Kirk Kinsell could request the finest champagne, or demand chocolates on his pillow every night, but the president of the largest hotel company in the world likes to keep his room service orders simple. All he asks for is a bowl of granola and blueberries in the morning, and some water on the side.
The 58-year-old is a fourth-generation hotelier. His great-grandfather built what is now known as the Clift San Francisco, a Morgans Hotel, which his grandfather ran as the general manager. Kinsell's father deviated from the hospitality business by becoming a pediatrician, and Kinsell admits he once entertained going into medicine. "Then I found out I liked surfing more than organic chemistry," he jokes.
Today, Kinsell is responsible for 3,600 hotels that are part of the InterContinental Hotels Group in the Americas. While travelers may not recognize the IHG corporate name, they've likely stayed in one of its brands - Holiday Inn Express, Candlewood Suites, Staybridge Suites, Crowne Plaza Hotels & Resorts, to name a few. Kinsell joined IHG in 2002 as chief development officer for the Americas region and later on spent four years as IHG president of Europe, the Middle East and Africa.
U.S. News spoke with Kinsell from Atlanta on a recent Friday, expecting him to be looking forward to the weekend. It turned out, he felt quite opposite. "Monday is actually my favorite day of the week," he says. "It's my chance to come back and be with my team." We asked him more about his team of 190,000 employees in 23 countries, and how he makes everyone, from maids to concierges, feel their job is essential. His responses have been edited.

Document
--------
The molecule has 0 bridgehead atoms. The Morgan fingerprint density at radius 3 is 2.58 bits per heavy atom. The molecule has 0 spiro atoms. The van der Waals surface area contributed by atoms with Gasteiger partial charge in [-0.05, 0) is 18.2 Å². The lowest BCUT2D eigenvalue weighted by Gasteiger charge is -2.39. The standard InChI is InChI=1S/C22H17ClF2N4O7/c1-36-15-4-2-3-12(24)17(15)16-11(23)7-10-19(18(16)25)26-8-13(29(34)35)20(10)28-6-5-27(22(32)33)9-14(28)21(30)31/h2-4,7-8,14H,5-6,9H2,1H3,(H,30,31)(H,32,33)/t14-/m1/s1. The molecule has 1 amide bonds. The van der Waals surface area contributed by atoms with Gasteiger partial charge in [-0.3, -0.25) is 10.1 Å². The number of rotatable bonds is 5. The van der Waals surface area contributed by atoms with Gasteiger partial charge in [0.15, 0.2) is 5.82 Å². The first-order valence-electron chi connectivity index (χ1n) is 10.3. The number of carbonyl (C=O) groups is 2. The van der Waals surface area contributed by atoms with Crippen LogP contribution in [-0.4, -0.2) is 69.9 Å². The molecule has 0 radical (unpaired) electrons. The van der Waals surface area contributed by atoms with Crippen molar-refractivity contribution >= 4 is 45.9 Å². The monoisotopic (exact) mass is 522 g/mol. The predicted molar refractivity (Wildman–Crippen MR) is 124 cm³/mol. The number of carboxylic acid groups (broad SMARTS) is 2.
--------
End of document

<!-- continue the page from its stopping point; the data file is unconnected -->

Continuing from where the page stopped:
You received a master's degree in hotel administration from Cornell. How important is it for people entering the hotel industry to get an education in hospitality?
Getting a degree and going off to college is important. There's never any kind of jeopardy or disadvantage to getting more education. Getting education in the hospitality space can improve and hone your skills for our industry and getting an advanced degree can be beneficial, but one of the things about the hotel business we like to say is, "We don't create jobs, we create careers." We have lots of evidence across our company and our industry of people who came in at low-level jobs and didn't have the benefit of education. They didn't have access to it perhaps or it just wasn't within their mindset, and they took a job and today they are leading many important parts of IHG's business or the industry.
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For a business with employees all over the world, what's the best way to communicate a message to ensure it's followed through?
Understand your own purpose and how you communicate that to people about aligning it with a company. Then you can work on others and help them understand what their purpose is. I've traveled and worked across a great deal of the world. The one common thing I find about everybody, and I mean from cultural, age, gender to geographic differences, is everybody wants their work to have meaning. So you have to take the context of your message and what you want people to do and translate how that work is going to contribute to a greater good. Therefore, that energy and that fuel that makes Mondays the favorite day of the week stems from their enthusiasm to come to work and to do good work for that reason.
For people whose jobs involve cleaning up after others - like maids, for example - how can managers keep them motivated to do their daily tasks when maybe their daily tasks are not so fun?